Throughout this website and blog, the words Absorption Rate show up, in texts of posts and as titles of four unique and dynamic reports available to you anytime you visit here.

What is Absorption Rate and how is it calculated? And what does it mean?

I am glad you asked!  Absorption Rate is a calculation based on sales of homes and inventory of available homes listed for sale. First, I use only data available in the Santa Fe Association of Realtors that is managed through a proprietary program known as Paragon.

Every month I research the inventory of homes listed for sale. This number (in various price ranges) is saved and I have approximately a 15 year history of those numbers from every month. Next I determine how many sales were reported for the most recent 12 month period. This would be a rolling 12 month count that is updated monthly. The newest month is added and the oldest month drops off. Make sense so far?

Then I come up with an average number of homes that sold in the prior 12 months. That number is then used to calculate how many months it will take for all currently listed inventory to sell based on how many sell, on average, each month.

What is means is: if the Absorption Rate in a price range is longer than 6 to 8 months, any real estate expert will likely tell you that it is a buyer’s market and that buyers have plenty of inventory to look at while shopping. This is a disadvantage to sellers as they are competing with many other homes and theirs must stand out in order to be selected and purchased. Price is usually the # 1 factor for a buyer, but condition is very important as is location.

The higher price ranges in our market area tend to be buyer’s markets. The lowest price ranges tend to be seller’s markets, where the seller can expect to get favorable (to them) offers and terms.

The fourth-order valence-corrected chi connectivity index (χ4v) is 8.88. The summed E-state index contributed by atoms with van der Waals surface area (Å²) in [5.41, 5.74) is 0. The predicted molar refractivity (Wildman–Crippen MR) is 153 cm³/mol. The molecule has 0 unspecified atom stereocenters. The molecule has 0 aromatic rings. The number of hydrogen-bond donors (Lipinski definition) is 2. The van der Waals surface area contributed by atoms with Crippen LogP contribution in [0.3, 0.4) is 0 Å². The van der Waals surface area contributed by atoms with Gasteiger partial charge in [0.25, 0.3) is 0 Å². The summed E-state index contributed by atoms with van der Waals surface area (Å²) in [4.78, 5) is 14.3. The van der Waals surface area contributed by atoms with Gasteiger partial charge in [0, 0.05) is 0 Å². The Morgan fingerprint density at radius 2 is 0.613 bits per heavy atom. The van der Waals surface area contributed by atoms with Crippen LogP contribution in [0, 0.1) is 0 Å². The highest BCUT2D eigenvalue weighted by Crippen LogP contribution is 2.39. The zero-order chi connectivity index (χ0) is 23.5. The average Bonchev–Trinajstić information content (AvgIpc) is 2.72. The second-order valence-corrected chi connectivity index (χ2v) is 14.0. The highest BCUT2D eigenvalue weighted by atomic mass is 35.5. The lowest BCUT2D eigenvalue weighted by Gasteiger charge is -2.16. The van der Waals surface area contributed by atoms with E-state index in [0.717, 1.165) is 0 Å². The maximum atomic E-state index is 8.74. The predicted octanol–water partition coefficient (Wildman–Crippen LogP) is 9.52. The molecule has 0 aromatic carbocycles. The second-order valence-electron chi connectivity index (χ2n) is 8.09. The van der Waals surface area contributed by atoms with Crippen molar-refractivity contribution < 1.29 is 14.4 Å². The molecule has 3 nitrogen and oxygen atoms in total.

Look at any of the spreadsheets and charts available here and you can see how trend lines and seasonal fluctuations show up. Lately inventory is up and sales are down. Take a look when you have time.

Thanks

A moment of balance

Librans like to focus on balance and harmony. There is a time when balance in the real estate market can be found and its right about now. This is the time we change over from cool to warm when taking the temperature of our market. We’ve had enough of tepid. What happened in June is quickly washed away by the increase in activity and showings in July and after. It would be easy to be pessimistic in early and mid June because that wave of buyers has not returned quite yet.

You know the ones I am talking about. Buyers who have looked at homes off and on for several years might be coming back for real this year. Buyers who have waited to time the market (good luck on that one) might figure out that this year it is finally time to buy, while we see the creep up of higher interest rates and the shrinking of quality inventory. At any time, such as 2 months or 2 years ago, one could make the case that now (I mean then) was not quite the time to buy. If that even entered your thoughts or affected your actions or planning, allow me tell you that time has passed. There is no better time than now (or in the next 120 days) to buy a home in Santa Fe. Not yesterday or 2010, but now.

Why would I say that? Think of the past 8 or 9 years with not only zero appreciation of home values, but actual documented lower prices and values. That might finally have run its course. MAYBE we will start to see appreciation later this year and next. Interest rates? Yes, that is a direct factor for about half of home buyers in our market. Every quarter point increase in rates will knock out a percentage of buyers, or at least force them to buy a less expensive home based on their qualifications. The inventory of homes available is smaller than at any time in recent memory and almost no new homes are being built that are not already pre-sold to a buyer. The exceptions are worth a look. So the new inventory is coming from where, exactly? From homeowners that are ready to pull out and ready to sell, whether the home pays off all of their debt or not. There still are short sales coming up and there is a mini wave of defaults also coming, as a large number of HELOC loans convert to amortization from interest only terms. An example: an old friend’s HELOC (home equity line of credit, usually a 2nd mortgage) payment went from $180 a month to $650. He is not sure he can afford that and may have to default. It is not news that many people, even owners of homes, live paycheck to paycheck and a change throws off their ability to have that tooth crowned or set up that family doctor appointment. Never mind the trip to Alaska…thats out of the question.